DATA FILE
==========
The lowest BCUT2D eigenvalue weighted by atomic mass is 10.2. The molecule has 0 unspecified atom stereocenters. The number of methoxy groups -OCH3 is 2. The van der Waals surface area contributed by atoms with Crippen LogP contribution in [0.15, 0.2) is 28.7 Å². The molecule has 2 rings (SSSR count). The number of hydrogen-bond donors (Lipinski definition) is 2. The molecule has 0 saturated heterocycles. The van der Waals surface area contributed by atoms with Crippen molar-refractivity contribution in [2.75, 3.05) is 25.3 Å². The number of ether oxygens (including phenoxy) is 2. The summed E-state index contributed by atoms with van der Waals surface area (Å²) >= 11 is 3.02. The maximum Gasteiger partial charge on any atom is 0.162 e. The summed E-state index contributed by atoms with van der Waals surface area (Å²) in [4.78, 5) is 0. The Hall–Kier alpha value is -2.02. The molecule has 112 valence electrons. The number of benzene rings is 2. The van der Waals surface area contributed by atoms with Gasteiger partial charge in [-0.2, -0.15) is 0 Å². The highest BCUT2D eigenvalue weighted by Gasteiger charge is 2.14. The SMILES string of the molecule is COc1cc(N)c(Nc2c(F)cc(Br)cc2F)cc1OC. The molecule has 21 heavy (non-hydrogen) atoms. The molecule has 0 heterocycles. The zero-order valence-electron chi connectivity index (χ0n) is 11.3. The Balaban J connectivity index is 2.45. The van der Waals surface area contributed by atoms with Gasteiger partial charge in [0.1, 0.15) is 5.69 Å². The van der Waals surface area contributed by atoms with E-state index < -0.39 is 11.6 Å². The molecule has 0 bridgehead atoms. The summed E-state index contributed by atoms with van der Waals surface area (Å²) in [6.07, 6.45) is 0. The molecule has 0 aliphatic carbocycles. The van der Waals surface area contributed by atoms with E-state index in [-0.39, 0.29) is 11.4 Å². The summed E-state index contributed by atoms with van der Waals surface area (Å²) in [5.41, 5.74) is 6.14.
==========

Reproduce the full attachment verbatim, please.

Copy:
The lowest BCUT2D eigenvalue weighted by atomic mass is 10.2. The molecule has 0 unspecified atom stereocenters. The number of methoxy groups -OCH3 is 2. The van der Waals surface area contributed by atoms with Crippen LogP contribution in [0.15, 0.2) is 28.7 Å². The molecule has 2 rings (SSSR count). The number of hydrogen-bond donors (Lipinski definition) is 2. The molecule has 0 saturated heterocycles. The van der Waals surface area contributed by atoms with Crippen molar-refractivity contribution in [2.75, 3.05) is 25.3 Å². The number of ether oxygens (including phenoxy) is 2. The summed E-state index contributed by atoms with van der Waals surface area (Å²) >= 11 is 3.02. The maximum Gasteiger partial charge on any atom is 0.162 e. The summed E-state index contributed by atoms with van der Waals surface area (Å²) in [4.78, 5) is 0. The Hall–Kier alpha value is -2.02. The molecule has 112 valence electrons. The number of benzene rings is 2. The van der Waals surface area contributed by atoms with Gasteiger partial charge in [-0.2, -0.15) is 0 Å². The highest BCUT2D eigenvalue weighted by Gasteiger charge is 2.14. The SMILES string of the molecule is COc1cc(N)c(Nc2c(F)cc(Br)cc2F)cc1OC. The molecule has 21 heavy (non-hydrogen) atoms. The molecule has 0 heterocycles. The zero-order valence-electron chi connectivity index (χ0n) is 11.3. The Balaban J connectivity index is 2.45. The van der Waals surface area contributed by atoms with Gasteiger partial charge in [0.1, 0.15) is 5.69 Å². The van der Waals surface area contributed by atoms with E-state index < -0.39 is 11.6 Å². The molecule has 0 bridgehead atoms. The summed E-state index contributed by atoms with van der Waals surface area (Å²) in [6.07, 6.45) is 0. The molecule has 0 aliphatic carbocycles. The van der Waals surface area contributed by atoms with E-state index in [-0.39, 0.29) is 11.4 Å². The summed E-state index contributed by atoms with van der Waals surface area (Å²) in [5.41, 5.74) is 6.14.